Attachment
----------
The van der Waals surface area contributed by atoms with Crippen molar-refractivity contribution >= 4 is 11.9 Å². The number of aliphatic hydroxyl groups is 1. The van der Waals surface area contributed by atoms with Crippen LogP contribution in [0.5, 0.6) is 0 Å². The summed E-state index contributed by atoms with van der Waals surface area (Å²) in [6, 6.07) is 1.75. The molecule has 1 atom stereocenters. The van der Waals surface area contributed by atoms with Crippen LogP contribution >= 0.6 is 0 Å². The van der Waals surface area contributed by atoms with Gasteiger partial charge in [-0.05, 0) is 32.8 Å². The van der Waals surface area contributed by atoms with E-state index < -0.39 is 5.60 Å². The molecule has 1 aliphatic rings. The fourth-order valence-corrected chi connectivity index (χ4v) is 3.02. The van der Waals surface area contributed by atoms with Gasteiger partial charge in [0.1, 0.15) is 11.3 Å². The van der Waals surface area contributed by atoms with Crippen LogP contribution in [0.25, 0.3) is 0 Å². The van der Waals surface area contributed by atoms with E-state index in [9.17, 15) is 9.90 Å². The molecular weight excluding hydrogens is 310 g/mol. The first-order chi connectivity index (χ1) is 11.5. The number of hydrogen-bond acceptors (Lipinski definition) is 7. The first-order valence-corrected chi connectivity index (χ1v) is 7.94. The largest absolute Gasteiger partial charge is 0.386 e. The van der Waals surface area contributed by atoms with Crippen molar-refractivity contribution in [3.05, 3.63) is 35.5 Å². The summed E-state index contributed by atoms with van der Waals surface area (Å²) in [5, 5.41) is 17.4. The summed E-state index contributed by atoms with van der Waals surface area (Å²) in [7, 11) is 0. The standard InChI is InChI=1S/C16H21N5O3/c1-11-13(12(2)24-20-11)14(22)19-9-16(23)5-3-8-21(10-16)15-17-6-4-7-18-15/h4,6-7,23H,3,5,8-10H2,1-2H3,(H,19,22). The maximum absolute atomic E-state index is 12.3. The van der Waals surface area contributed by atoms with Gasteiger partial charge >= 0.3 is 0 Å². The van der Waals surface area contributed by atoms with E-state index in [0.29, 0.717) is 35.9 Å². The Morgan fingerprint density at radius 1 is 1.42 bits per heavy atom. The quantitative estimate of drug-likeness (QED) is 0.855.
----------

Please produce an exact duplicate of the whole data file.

The van der Waals surface area contributed by atoms with Crippen molar-refractivity contribution >= 4 is 11.9 Å². The number of aliphatic hydroxyl groups is 1. The van der Waals surface area contributed by atoms with Crippen LogP contribution in [0.5, 0.6) is 0 Å². The summed E-state index contributed by atoms with van der Waals surface area (Å²) in [6, 6.07) is 1.75. The molecule has 1 atom stereocenters. The van der Waals surface area contributed by atoms with Crippen LogP contribution >= 0.6 is 0 Å². The van der Waals surface area contributed by atoms with Gasteiger partial charge in [-0.05, 0) is 32.8 Å². The van der Waals surface area contributed by atoms with E-state index < -0.39 is 5.60 Å². The molecule has 1 aliphatic rings. The fourth-order valence-corrected chi connectivity index (χ4v) is 3.02. The van der Waals surface area contributed by atoms with Gasteiger partial charge in [0.1, 0.15) is 11.3 Å². The van der Waals surface area contributed by atoms with Crippen LogP contribution in [0.25, 0.3) is 0 Å². The van der Waals surface area contributed by atoms with E-state index in [9.17, 15) is 9.90 Å². The molecular weight excluding hydrogens is 310 g/mol. The first-order chi connectivity index (χ1) is 11.5. The number of hydrogen-bond acceptors (Lipinski definition) is 7. The first-order valence-corrected chi connectivity index (χ1v) is 7.94. The largest absolute Gasteiger partial charge is 0.386 e. The van der Waals surface area contributed by atoms with Crippen molar-refractivity contribution in [3.05, 3.63) is 35.5 Å². The summed E-state index contributed by atoms with van der Waals surface area (Å²) in [5, 5.41) is 17.4. The summed E-state index contributed by atoms with van der Waals surface area (Å²) in [7, 11) is 0. The standard InChI is InChI=1S/C16H21N5O3/c1-11-13(12(2)24-20-11)14(22)19-9-16(23)5-3-8-21(10-16)15-17-6-4-7-18-15/h4,6-7,23H,3,5,8-10H2,1-2H3,(H,19,22). The maximum absolute atomic E-state index is 12.3. The van der Waals surface area contributed by atoms with Gasteiger partial charge >= 0.3 is 0 Å². The van der Waals surface area contributed by atoms with E-state index in [0.29, 0.717) is 35.9 Å². The Morgan fingerprint density at radius 1 is 1.42 bits per heavy atom. The quantitative estimate of drug-likeness (QED) is 0.855.